Amid a night of red hot music, one of the most moving moments occurred when the Louisiana bluesman paid tribute to a music legend. Before the final song of the night, Chris Thomas King shared his story of working with the late Ray Charles.

“One of the coolest things I’ve done on my musical journey is go into the recording studio with the legendary Ray Charles and record some music for this movie for which he…he heard it….he couldn’t see it. But it was an amazing experience for me to watch a man who has never seen a movie before, score a movie. And I get a chance to work with him and do that. And as a tribute to a legend, we want y’all to help us out.”

Within one quick breath of his last words, King transformed Charles’ immortal piano riff intro of “What I’d Say” and smoothed his beautiful, blue Gibson ES-137guitar into service and gave the Vinyl Music Hall crowd one last fervent song to end an electric night.

Kicking off the show was local musician, Brooks Hubbert. A one-man machine of many styles and talents, Hubbert performed a set of blues music infused with helpings of beatbox breaks, charm and a smooth command of slide guitar playing.

Following Hubbert’s performance were local group, Mr. Fahrenheit. Supported by a very vocal and enthusiastic following, the members of Mr. Fahrenheit include Katy Hubbard (saxophone, vocals), R.J. McKee (guitar), Ben Minor (drums) and Robert Pennington (bass). With an eclectic, infectious sound that has jumped the crowd of every show I’ve seen of theirs into good-time mode, the stage was positively set for the main performance.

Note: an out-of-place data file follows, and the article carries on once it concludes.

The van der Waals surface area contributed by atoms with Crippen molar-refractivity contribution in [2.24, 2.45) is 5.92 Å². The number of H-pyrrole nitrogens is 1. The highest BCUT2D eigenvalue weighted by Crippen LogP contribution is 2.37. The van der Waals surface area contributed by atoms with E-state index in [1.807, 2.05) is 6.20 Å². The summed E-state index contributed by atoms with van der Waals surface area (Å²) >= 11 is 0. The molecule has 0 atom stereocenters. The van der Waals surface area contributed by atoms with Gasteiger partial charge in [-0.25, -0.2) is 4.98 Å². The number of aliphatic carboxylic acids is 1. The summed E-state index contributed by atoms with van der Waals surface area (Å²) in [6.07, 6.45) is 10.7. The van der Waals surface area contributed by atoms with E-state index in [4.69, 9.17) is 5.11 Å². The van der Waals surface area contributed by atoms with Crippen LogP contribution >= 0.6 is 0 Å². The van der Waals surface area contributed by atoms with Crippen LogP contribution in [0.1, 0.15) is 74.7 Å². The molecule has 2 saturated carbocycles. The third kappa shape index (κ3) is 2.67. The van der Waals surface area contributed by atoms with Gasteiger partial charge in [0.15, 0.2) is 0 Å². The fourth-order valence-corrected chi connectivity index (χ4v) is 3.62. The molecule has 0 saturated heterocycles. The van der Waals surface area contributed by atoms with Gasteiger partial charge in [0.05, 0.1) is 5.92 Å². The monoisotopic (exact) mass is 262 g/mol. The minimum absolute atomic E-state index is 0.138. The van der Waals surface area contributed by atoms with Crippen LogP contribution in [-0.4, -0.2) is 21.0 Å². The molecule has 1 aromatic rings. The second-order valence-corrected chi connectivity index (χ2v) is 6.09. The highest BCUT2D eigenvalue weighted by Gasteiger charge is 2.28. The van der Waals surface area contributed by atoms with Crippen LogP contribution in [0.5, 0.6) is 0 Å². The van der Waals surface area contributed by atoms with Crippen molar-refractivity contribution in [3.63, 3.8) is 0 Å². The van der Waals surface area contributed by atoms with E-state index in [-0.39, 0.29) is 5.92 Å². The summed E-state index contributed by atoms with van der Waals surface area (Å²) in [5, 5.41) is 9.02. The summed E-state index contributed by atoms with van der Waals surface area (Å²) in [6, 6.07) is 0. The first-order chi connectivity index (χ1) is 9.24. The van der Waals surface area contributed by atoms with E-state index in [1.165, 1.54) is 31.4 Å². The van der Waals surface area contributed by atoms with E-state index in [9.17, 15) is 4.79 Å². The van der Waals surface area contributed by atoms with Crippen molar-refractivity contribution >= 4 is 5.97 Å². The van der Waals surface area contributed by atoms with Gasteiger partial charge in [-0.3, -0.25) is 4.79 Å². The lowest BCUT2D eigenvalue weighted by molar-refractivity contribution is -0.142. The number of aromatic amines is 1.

Making his Vinyl Music Hall debut, Chris Thomas King made his way to the front of the stage accompanied by Jeff Mills (drums) and Ryan Clute (bass). Having made musical contributions to the movies “Ray” and “O Brother, Where Art Thou”, King also appears in both the Academy Award winning biographical epic about the life of Ray Charles and the Grammy winning film based on Homer’s poem “Odyssey.”

With a set that included “Hard Time Killing Floor Blues,” an astral rendition of “St. James Infirmary Blues,” “Man of Constant Sorrow,” and “The Thrill is Gone” (a blues standard made popular by B.B. King and written by Rick Darnell and Roy Hawkins), Chris Thomas King presented a healthy dose of the blues on this Saturday night.

-Michael L. Smith

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